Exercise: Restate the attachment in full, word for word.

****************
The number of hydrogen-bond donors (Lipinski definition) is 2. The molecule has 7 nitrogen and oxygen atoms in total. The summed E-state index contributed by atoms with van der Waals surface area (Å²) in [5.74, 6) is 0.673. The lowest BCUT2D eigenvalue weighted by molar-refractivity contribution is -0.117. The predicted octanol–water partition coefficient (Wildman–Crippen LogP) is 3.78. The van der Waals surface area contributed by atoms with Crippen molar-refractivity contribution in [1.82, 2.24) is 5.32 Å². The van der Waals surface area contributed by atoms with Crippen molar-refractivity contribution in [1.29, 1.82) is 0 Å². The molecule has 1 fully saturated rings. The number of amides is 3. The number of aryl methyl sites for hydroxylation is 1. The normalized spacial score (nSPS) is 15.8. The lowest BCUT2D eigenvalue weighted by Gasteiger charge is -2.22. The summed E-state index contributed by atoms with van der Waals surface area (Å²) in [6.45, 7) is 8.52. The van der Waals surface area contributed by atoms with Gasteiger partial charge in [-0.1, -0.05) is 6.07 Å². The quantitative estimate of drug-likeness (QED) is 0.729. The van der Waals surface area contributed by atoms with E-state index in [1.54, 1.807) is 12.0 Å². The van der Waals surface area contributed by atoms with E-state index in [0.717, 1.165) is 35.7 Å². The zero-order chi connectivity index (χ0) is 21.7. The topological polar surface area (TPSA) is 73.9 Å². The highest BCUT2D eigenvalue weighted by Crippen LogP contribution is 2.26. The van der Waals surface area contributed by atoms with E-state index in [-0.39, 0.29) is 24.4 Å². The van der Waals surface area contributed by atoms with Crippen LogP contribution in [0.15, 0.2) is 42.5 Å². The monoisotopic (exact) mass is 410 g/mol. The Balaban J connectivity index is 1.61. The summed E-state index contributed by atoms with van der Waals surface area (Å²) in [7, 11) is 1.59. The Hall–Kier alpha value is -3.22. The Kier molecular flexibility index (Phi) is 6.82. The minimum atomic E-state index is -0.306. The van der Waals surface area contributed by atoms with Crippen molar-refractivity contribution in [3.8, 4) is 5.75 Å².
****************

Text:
The number of hydrogen-bond donors (Lipinski definition) is 2. The molecule has 7 nitrogen and oxygen atoms in total. The summed E-state index contributed by atoms with van der Waals surface area (Å²) in [5.74, 6) is 0.673. The lowest BCUT2D eigenvalue weighted by molar-refractivity contribution is -0.117. The predicted octanol–water partition coefficient (Wildman–Crippen LogP) is 3.78. The van der Waals surface area contributed by atoms with Crippen molar-refractivity contribution in [1.82, 2.24) is 5.32 Å². The van der Waals surface area contributed by atoms with Crippen molar-refractivity contribution in [1.29, 1.82) is 0 Å². The molecule has 1 fully saturated rings. The number of amides is 3. The number of aryl methyl sites for hydroxylation is 1. The normalized spacial score (nSPS) is 15.8. The lowest BCUT2D eigenvalue weighted by Gasteiger charge is -2.22. The summed E-state index contributed by atoms with van der Waals surface area (Å²) in [6.45, 7) is 8.52. The van der Waals surface area contributed by atoms with Gasteiger partial charge in [-0.1, -0.05) is 6.07 Å². The quantitative estimate of drug-likeness (QED) is 0.729. The van der Waals surface area contributed by atoms with E-state index in [1.54, 1.807) is 12.0 Å². The van der Waals surface area contributed by atoms with E-state index in [0.717, 1.165) is 35.7 Å². The zero-order chi connectivity index (χ0) is 21.7. The topological polar surface area (TPSA) is 73.9 Å². The highest BCUT2D eigenvalue weighted by Crippen LogP contribution is 2.26. The van der Waals surface area contributed by atoms with E-state index in [-0.39, 0.29) is 24.4 Å². The van der Waals surface area contributed by atoms with Crippen LogP contribution in [0.15, 0.2) is 42.5 Å². The monoisotopic (exact) mass is 410 g/mol. The Balaban J connectivity index is 1.61. The summed E-state index contributed by atoms with van der Waals surface area (Å²) in [7, 11) is 1.59. The Hall–Kier alpha value is -3.22. The Kier molecular flexibility index (Phi) is 6.82. The minimum atomic E-state index is -0.306. The van der Waals surface area contributed by atoms with Crippen molar-refractivity contribution in [3.8, 4) is 5.75 Å².